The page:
Fibroblast cell culturing. Infinity™ Telomerase-immortalized primary human fibroblasts (hTERT-BJ1) stock cultures were recovered from liquid nitrogen and plated at 300,000 cells per 25 cm2 plastic flask in Dulbecco's modified Eagle's medium (DMEM) with 10% foetal calf serum (FCS), Medium 199, 200 mM L-glutamine, and 100 mM sodium pyruvate (no antibiotics). After 2-3 days hTERT cells were detached with 0.25% trypsin and 0.02% ethylenediamine tetra-acetic acid (EDTA), disodium salt (calcium and magnesium free) in tyrode buffered saline solution (TBSS). Recovered cells were rinsed and cultured at an inoculum of 10,000 cells per well in DMEM with 10% FCS (as above) on the different surfaces for 48 hours and 96 hours, with media change every 24 h, before fixation for SEM study.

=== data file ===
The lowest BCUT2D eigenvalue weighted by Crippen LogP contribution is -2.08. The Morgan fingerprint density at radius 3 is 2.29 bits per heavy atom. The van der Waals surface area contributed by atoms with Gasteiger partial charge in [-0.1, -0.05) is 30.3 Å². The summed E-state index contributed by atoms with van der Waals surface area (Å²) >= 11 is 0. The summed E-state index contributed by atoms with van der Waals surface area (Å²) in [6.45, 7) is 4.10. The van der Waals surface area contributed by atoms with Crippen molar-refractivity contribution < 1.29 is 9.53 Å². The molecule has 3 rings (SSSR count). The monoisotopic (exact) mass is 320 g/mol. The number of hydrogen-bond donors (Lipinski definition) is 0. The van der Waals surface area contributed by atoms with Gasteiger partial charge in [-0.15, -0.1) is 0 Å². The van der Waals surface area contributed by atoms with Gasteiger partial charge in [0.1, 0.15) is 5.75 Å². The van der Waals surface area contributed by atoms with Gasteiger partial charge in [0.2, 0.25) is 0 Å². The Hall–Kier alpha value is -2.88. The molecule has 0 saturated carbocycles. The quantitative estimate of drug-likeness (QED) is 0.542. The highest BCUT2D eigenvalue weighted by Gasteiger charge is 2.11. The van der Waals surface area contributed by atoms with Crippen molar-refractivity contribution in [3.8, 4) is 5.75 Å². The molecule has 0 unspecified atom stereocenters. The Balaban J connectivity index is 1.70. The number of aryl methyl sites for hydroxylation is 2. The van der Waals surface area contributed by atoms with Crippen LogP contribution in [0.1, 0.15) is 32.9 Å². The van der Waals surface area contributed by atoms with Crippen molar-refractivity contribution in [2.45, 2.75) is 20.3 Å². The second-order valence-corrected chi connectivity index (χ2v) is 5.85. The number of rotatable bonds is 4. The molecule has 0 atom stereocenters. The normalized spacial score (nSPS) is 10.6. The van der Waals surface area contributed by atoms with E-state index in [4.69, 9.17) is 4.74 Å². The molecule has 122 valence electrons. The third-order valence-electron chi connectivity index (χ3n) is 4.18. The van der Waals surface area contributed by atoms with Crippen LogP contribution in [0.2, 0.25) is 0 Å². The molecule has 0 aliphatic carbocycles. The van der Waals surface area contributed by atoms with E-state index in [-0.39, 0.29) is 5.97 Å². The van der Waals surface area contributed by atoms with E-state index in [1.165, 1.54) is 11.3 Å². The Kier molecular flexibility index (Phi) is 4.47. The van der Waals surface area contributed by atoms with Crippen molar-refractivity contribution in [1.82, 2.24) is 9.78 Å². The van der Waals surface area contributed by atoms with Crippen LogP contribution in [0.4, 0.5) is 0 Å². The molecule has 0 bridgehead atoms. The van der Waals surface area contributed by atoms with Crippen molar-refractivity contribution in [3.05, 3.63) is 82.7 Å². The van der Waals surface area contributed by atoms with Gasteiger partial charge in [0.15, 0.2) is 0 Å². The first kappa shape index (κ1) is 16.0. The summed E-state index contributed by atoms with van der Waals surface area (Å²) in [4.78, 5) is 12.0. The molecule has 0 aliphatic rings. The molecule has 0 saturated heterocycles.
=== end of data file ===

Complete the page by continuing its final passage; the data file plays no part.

Results of the above-described studies are discussed below:

S. epidermidis adhesion/growth: SEM analyses of the substrates contacted with S. epidermis exhibited bacteria all over the surfaces without chlorhexidine, while few were seen on the surfaces with chlorhexidine (FIG. 4). Bubble-like structures were seen on CAC. Plate counts showed that S. epidermidis recovered from the surfaces without chlorhexidine were viable, while those recovered from the surfaces with chlorhexidine were not viable in the early time points, but were more viable by 96 h. The results suggest that S. epidermidis confers resistance to chlorhexidine or that the chlorhexidine concentrations were so diminished by 96 h, any bacteria present in the media and surface were able to flourish.